John Fogarty: Mark is now threatening Gaelic football’s identity

JOHN FOGARTY: John Fogarty: Mark is now threatening Gaelic football’s identity
Monaghan’s Kieran Hughes challenges Donegal’s Jeaic McKelvey during the McKenna Cup match in Ballybofey at the weekend. John Fogarty agrees with Jim Gavinthat the advanced mark rule pushes GAA one step closer to AFl. Picture: Philip Fitzpatrick/Sportsfile.

Jim Gavin is gone but his words as much as his deeds in inter-county Gaelic football remain.

Last March, he warned that the game was “just one rule change away from becoming Aussie Rules football” following the trial of the advance mark in the National League. That alteration has since been made permanent.

Gavin’s alarm wasn’t shared by most delegates at Special Congress in Cork in October. Discussion on the matter was scant (apart from the concerns of former national match officials manager Pat Doherty about the difficulty the proposed rule would present referees). In all, the process from proposing to the vote itself lasted less than five minutes and it received 68.9% support.

Even GAA president John Horan was surprised by how easily it passed. “I thought the debate on that would have been far more comprehensive, probably a little more divisive than it actually was. You saw the level of debate. We are where we are. That’s the democracy we have, that’s what we produce. So we have to move on.”

Horan was then asked about the burden it would put onreferees. He cited the playing rules committee’s findings that it wouldn’t impact unduly on officials unlike the doomed hand-pass limit proposal. However, Doherty’s concern should have resonated while the likes of leading referee David Gough have since expressed fear it brings “added difficulty” for the men in black. It will be interesting to see how accurately measured those minimum 20-metre kicks from outside the 45m line will be particularly when 13m is the distance they are most familiar with (minimum kick-out length, minimumdistance an opponent can stand away from a free).

It’s Gavin’s alarm at what the rule could mean to the very essence of the game which is of most interest. It is now possible to make a mark anywhere on the field. At least the kick-out version now seems a complete rule with the introduction of the 20m kick-out (goodbye quick restart) but it — like the advanced mark — does not exclusively reward high fielding. A fetch made between the legs or on the chest is the equivalent of one above the head.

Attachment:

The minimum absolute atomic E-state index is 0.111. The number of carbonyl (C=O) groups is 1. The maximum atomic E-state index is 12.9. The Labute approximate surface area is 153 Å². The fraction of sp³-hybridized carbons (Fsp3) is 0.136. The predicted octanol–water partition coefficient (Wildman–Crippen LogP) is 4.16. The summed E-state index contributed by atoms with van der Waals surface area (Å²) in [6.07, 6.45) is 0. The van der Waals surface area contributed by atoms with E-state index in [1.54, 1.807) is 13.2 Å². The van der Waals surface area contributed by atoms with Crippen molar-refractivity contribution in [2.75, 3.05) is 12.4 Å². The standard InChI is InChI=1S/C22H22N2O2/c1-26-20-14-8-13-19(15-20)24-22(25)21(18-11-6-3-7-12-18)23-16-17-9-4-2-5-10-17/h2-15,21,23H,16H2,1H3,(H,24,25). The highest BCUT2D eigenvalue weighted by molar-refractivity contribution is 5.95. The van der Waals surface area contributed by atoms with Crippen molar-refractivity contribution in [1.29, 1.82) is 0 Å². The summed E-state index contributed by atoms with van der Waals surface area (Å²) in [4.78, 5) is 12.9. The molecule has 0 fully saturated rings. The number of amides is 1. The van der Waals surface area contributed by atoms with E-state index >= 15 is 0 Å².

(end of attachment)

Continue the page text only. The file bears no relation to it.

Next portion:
But at least the kick-out mark tries to promote the soaring fielder. The advanced mark can be made upon receiving a 20m kick from outside the 45m that is almost lateral.

There were examples of it last spring when the likes of Conor McManus and Dean Rock showed deep for such passes and were able to point their marks from distance. McManus and Rock’s finishing skills are exquisite but they might agree being awarded what is effectively a free for catching a ball in a less contested area is not in the spirit of the rule.

The reward for such enterprise seem to far outweigh those offered to a full-forward catching in a central area inside the 20m line when he is more than likely going to play on so close to goal. Just as it won’t be long before teams cotton on to realities such as mark snipers, they will be quick to counteract it too perhaps leading to more stacked defences.

Counties, namely those in Division 2 and 3 and the Championship-related repercussions of promotion and relegation between the two, have more reason than ever to be prepared for this forthcoming league.

For that very reason, they should be well acquainted with the advanced mark from the outset but it is slightly troubling that such a new rule could have a telling effect on a league where the stakes have never been greater for so many teams.

No, the counties can’t say they weren’t warned but then the likes of Mickey Harte mightn’t have anticipated it would have put Cathal McShane in the shop window for AFL clubs. Switching McShane to full-forward as he did last spring was partly precipitated by the experiment of the advanced rule.